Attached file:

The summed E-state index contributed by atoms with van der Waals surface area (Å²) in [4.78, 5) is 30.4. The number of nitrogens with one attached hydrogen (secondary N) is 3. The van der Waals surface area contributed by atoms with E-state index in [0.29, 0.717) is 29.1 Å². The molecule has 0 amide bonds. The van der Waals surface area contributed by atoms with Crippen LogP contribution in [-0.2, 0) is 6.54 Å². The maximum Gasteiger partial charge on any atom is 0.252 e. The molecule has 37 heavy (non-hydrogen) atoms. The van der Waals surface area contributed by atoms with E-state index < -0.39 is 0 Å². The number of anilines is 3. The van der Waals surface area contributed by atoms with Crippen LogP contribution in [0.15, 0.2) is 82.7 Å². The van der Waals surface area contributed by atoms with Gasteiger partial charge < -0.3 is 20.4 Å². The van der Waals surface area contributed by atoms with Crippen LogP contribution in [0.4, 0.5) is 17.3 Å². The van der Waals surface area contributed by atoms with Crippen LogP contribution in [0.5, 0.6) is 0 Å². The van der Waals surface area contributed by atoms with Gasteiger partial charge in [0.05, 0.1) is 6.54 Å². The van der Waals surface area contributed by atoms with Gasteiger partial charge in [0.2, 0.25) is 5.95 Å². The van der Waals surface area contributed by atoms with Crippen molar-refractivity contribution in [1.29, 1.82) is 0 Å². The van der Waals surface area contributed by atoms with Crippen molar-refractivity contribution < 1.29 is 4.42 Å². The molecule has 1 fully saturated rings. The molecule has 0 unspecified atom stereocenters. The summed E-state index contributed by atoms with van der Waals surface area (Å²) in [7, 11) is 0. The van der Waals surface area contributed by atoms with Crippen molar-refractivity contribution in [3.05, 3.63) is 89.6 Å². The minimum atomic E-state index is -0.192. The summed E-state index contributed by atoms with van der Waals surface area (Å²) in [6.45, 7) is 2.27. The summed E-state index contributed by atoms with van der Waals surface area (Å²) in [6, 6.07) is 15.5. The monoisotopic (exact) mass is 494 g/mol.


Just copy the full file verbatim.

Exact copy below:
The summed E-state index contributed by atoms with van der Waals surface area (Å²) in [4.78, 5) is 30.4. The number of nitrogens with one attached hydrogen (secondary N) is 3. The van der Waals surface area contributed by atoms with E-state index in [0.29, 0.717) is 29.1 Å². The molecule has 0 amide bonds. The van der Waals surface area contributed by atoms with Crippen LogP contribution in [-0.2, 0) is 6.54 Å². The maximum Gasteiger partial charge on any atom is 0.252 e. The molecule has 37 heavy (non-hydrogen) atoms. The van der Waals surface area contributed by atoms with E-state index < -0.39 is 0 Å². The number of anilines is 3. The van der Waals surface area contributed by atoms with Crippen LogP contribution in [0.15, 0.2) is 82.7 Å². The van der Waals surface area contributed by atoms with Gasteiger partial charge < -0.3 is 20.4 Å². The van der Waals surface area contributed by atoms with Crippen LogP contribution in [0.4, 0.5) is 17.3 Å². The van der Waals surface area contributed by atoms with Crippen LogP contribution in [0.5, 0.6) is 0 Å². The van der Waals surface area contributed by atoms with Gasteiger partial charge in [0.05, 0.1) is 6.54 Å². The van der Waals surface area contributed by atoms with Gasteiger partial charge in [0.2, 0.25) is 5.95 Å². The van der Waals surface area contributed by atoms with Crippen molar-refractivity contribution in [1.29, 1.82) is 0 Å². The van der Waals surface area contributed by atoms with Crippen molar-refractivity contribution < 1.29 is 4.42 Å². The molecule has 1 fully saturated rings. The molecule has 0 unspecified atom stereocenters. The summed E-state index contributed by atoms with van der Waals surface area (Å²) in [7, 11) is 0. The van der Waals surface area contributed by atoms with Crippen molar-refractivity contribution in [3.05, 3.63) is 89.6 Å². The minimum atomic E-state index is -0.192. The summed E-state index contributed by atoms with van der Waals surface area (Å²) in [6.45, 7) is 2.27. The summed E-state index contributed by atoms with van der Waals surface area (Å²) in [6, 6.07) is 15.5. The monoisotopic (exact) mass is 494 g/mol.